The third thing to say about the craft tradition of knowing is the importance of skills. Most working class jobs require skills, and skills require practice. While learning to stab pipe can be done after a few tries, it is but one in an enormous range of skills required to work well in the oil field: being able to operate around and inside oil tanks, maintaining giant compressors that pump gas back into the ground, cleaning complicated machinery or repairing it, replacing ball bearings in a large number of moving parts, knowing how to work and be safe, the arduous range of skills for working on an oil well drilling rig and so on.

So it is in the faith. There are many such skills, of course, but I will illustrate this with just one example, the skill of reading the Bible. My father finished the fifth grade when he had to quit school to help support his family because his father was murdered. He continued a commitment to self-education that enabled him to “read, write, and do his numbers.” But higher education was a threatening thing to him. He was too concerned about his own “lack of learning” when around people who had been to the university. When he was in his nineties, he took a course on drafting at a community college. According to the professor, Dad was making a grade of B well into the semester, but he was so intimidated by being in a college class that the pressure was too much, and he quit.

Yet thirty years before that he drafted and built a creosote plant almost single-handedly. My uncle bought the machinery to set up the plant, and my father who had never worked in that kind of production, nevertheless went off visiting such plants in Mississippi, taking with him a pile of brown paper bags. He went from plant to plant drawing plans on those brown paper bags and went back to Learned, Mississippi, and built a creosote plant that worked! To be sure, it took false starts and practice, most of them on the job, but he built and then learned how to creosote lumber. It was, he said, “just a bunch of things I had to learn but I never had any question that I could do it.”

All his life he loved the Bible. Even when I was in grammar school, he would ask me to come in at night and read the text to him. He especially loved the Psalms and the Gospels. He would have loved to study the Bible more formally, but it was too threatening to him except in Sunday school, where he did not have to “perform.” I wonder what would have happened if someone—me, for example—had told him that is was just a “bunch of skills” like building and running a creosote plant and that he could do it on “brown paper bags.”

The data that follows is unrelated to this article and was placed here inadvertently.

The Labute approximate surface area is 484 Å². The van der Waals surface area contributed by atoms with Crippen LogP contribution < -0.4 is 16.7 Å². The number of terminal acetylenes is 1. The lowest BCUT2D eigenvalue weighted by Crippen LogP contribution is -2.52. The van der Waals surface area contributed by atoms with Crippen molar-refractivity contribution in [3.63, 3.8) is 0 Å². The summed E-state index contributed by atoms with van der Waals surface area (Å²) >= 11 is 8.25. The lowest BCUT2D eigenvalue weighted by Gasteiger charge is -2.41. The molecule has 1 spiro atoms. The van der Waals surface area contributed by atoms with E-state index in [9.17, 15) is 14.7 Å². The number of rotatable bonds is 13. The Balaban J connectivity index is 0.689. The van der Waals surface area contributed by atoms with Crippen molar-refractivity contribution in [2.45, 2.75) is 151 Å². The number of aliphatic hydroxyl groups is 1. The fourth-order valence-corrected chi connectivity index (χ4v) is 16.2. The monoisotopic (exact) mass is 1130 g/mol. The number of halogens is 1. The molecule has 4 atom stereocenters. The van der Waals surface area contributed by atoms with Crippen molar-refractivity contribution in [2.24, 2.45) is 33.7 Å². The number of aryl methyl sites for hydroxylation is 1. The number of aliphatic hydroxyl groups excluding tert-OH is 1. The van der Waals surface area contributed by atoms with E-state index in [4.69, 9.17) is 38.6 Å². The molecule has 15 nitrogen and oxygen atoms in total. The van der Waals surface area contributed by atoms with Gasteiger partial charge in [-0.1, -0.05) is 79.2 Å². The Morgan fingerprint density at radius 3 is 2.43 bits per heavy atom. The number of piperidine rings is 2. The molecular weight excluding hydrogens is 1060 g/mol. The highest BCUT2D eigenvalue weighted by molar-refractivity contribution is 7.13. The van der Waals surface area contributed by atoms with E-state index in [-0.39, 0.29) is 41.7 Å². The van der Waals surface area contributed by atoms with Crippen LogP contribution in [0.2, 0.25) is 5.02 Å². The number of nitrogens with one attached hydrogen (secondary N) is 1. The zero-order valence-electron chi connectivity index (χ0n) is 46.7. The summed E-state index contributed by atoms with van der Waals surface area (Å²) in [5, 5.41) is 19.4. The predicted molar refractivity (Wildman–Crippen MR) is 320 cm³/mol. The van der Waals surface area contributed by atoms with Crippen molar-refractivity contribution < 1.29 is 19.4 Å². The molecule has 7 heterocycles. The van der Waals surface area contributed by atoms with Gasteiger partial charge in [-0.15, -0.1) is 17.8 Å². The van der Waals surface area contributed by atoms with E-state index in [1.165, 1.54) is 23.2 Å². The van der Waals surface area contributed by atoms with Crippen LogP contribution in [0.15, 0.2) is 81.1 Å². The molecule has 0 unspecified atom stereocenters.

A final thing, is the connection between the craft tradition of knowing and the role of apprenticeship learning. Any semi-skilled or skilled trade requires apprenticeship. It may seem that my father belies apprenticeship learning in his building of and supervising the creosote plant, but he had worked in a wide variety of jobs around machinery, tanks, pumps, gauges, etc., so he had done a great deal of apprenticeship learning directly relevant to a creosote operation.

Likewise, life in the church is the learning of a great many skills: worship, prayer, Bible reading, confession, thanksgiving, servanthood, caring for others, living peaceably, witnessing, Eucharistic practice, being just, and many others. To approach these practices as skills to be learned through apprenticeship would be a very helpful way to address working people. I noticed as a pastor of a working class congregation that the Scouting program drew a good many people who would not go to worship or Sunday school. After no little observation of this pattern, I came to believe that one of the reasons was the merit badge approach to learning in Scouts. This program was oriented toward learning different skills and doing so through apprenticeship to the Scout leaders. It had a direct draw to working class youth, as well as to their leaders.

I have often wondered what it would be like to develop an entire discipleship effort around the development of skills in the church and the larger community and to do so with mentors working with the students. Also, this would need to be done precisely in the language of skills and apprenticeship so that the connections between working class life and the work of the church are direct, indigenous, and faithful.